In addition, a justiciar’s knowledge of her code is magically flawless, as if she were mentally reviewing a perfect copy of the code. If the source of the code changes (such as a decree from the church’s high priest or a new law created by a king), she instantly knows it. This perfect knowledge means she immediately recognizes any misquoting of the law (deliberate or accidental), and many justiciars consider it their duty to review the law book in remote settlements to make sure there are no errors in transcription or translation. A justiciar may always take 10 on Knowledge checks regarding the code, even when rushed or threatened.
Justiciars are not allowed to violate their code or any oath or contract they willingly agree to, nor can they go against the spirit of it while holding to the letter. A justiciar who willingly does so loses all prestige class abilities until she receives an atonement spell from her religious superiors or an official pardon from her secular superiors.
A justiciar is skilled with crossbows. At 2nd level, she gains the ability to make a sure shot. A number of times per day equal to her class level, a justiciar may add her Charisma bonus on an attack roll made with a crossbow and deal 1 extra point of damage per justiciar level.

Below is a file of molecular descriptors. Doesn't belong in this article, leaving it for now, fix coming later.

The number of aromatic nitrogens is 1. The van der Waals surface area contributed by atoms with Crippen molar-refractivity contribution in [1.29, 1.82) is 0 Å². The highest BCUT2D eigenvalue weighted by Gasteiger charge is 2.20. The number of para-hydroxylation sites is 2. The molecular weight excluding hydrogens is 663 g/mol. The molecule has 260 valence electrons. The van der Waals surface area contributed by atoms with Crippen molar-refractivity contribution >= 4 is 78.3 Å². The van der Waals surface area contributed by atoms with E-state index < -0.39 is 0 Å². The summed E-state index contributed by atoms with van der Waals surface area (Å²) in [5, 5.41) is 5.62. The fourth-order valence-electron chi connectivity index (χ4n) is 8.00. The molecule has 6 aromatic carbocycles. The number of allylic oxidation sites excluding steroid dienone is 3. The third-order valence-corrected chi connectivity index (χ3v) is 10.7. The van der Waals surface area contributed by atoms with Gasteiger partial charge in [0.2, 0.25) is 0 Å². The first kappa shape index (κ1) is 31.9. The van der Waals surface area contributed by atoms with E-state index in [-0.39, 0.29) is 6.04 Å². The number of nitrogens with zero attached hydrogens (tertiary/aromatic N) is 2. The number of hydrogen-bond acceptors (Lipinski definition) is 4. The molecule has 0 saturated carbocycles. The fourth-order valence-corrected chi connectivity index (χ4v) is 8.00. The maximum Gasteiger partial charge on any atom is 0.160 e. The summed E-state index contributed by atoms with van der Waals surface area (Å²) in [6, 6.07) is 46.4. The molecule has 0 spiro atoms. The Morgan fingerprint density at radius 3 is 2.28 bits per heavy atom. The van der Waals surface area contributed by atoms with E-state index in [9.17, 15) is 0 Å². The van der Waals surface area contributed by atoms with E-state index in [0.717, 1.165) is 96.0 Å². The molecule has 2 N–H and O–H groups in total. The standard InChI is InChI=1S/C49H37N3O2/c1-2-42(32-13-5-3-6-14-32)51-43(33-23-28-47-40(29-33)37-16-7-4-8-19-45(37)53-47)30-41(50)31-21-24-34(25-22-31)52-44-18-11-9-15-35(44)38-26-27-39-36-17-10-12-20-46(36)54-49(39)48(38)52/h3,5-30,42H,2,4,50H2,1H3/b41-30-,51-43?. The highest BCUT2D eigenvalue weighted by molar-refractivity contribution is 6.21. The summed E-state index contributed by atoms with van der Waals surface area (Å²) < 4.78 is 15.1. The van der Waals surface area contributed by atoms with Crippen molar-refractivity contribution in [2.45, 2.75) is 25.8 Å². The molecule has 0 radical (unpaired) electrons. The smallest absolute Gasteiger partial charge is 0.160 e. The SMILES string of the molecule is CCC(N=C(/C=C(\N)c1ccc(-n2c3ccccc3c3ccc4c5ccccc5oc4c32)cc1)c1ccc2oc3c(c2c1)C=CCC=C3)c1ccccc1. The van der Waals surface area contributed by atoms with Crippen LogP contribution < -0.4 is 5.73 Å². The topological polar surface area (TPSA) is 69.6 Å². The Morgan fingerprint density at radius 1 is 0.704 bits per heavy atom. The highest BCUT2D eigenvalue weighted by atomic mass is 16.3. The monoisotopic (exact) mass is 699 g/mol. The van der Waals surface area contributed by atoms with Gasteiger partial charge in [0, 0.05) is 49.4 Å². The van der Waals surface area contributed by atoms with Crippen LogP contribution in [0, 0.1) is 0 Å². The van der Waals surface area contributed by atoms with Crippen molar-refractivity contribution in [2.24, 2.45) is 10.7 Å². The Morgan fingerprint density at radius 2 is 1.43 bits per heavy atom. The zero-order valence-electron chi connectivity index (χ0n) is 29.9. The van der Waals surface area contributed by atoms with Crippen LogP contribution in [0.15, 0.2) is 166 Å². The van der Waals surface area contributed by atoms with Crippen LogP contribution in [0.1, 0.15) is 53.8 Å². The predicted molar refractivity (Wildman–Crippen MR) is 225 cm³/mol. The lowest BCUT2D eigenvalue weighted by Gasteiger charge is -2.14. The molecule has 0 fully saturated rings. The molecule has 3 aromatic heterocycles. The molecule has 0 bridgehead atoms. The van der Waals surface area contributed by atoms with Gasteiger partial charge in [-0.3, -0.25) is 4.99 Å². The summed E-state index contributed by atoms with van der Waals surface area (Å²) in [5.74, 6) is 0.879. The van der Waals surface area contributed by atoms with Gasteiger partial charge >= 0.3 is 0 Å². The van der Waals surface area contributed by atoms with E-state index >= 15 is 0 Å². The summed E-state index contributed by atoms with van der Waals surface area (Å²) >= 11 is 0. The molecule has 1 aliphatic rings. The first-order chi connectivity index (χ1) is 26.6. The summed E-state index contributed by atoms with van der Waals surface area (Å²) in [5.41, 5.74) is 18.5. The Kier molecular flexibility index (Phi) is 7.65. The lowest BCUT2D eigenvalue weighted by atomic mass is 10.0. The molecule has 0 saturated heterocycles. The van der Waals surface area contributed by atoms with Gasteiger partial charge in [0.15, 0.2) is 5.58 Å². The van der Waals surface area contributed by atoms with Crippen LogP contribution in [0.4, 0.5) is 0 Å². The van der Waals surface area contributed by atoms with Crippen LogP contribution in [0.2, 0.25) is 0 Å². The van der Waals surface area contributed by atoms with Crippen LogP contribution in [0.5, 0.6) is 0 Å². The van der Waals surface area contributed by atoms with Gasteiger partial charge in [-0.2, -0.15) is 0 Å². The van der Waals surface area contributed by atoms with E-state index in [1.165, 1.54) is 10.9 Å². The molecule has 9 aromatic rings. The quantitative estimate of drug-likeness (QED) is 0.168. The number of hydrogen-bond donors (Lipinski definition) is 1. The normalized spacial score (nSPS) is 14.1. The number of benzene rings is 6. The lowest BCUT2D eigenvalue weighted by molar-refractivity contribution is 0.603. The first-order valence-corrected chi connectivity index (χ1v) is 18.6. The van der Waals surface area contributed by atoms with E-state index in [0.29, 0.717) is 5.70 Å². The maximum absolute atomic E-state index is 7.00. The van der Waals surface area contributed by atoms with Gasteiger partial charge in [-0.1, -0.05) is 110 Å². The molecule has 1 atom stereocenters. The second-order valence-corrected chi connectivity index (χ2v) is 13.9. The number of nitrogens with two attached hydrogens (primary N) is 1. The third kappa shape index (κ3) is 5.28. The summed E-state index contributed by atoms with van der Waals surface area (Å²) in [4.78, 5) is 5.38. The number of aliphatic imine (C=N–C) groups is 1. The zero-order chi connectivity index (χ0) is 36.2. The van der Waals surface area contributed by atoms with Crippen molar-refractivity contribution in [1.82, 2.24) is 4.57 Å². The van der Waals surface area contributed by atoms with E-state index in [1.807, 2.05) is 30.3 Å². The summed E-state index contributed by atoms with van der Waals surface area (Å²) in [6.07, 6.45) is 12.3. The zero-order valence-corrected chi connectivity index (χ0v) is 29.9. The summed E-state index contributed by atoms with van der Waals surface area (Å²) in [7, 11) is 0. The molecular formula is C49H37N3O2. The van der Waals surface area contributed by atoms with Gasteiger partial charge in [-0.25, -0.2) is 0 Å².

This ability magically seals an oath or agreement between two people. The justiciar chooses two willing creatures and presses her authority upon them. By accepting her authority and stating their agreement on something (whether a verbal promise, written contract, treaty, or the like), the two creatures are magically linked so that if one breaks the agreement, the other knows it. The expiration of the link does not explain the exact nature of the betrayal, only that it has occurred. If one target dies, the link ends and the other target knows the other party is dead.
Direct and indirect attempts to violate the agreement end the link; swearing not to kill someone and then hiring someone else to do it is a violation, as is hiring assassins before the agreement with the orders to kill the person later. The link cannot penetrate other planes, areas where magic does not function, or spells such as mind blank that block mind reading. Once the interference ends, the link resumes and determines if the agreement has been broken. The other person in the link knows if the link is blocked, but not why.
The creature who breaks the agreement is cursed with a raised physical mark on the forehead (or other obvious place) indicating his willing violation of the agreement. The target takes a –4 penalty on Diplomacy checks when dealing with those who dislike oathbreakers. Magical attempts to remove the mark — such as via remove curse — require a successful caster level check (DC 10 + justiciar’s character level). Even if the curse is removed, the other party in the agreement still knows of the betrayal. The mark is colored and textured as the justicar chooses, and cannot be hidden with makeup, tattoos, or scars, although greater physical obstructions (such as a long wig or low-hanging hat) can conceal it.
Pathfinder 8: Seven Days to the Grave. Copyright 2008, Paizo Publishing, LLC; Author: F. Wesley Schneider.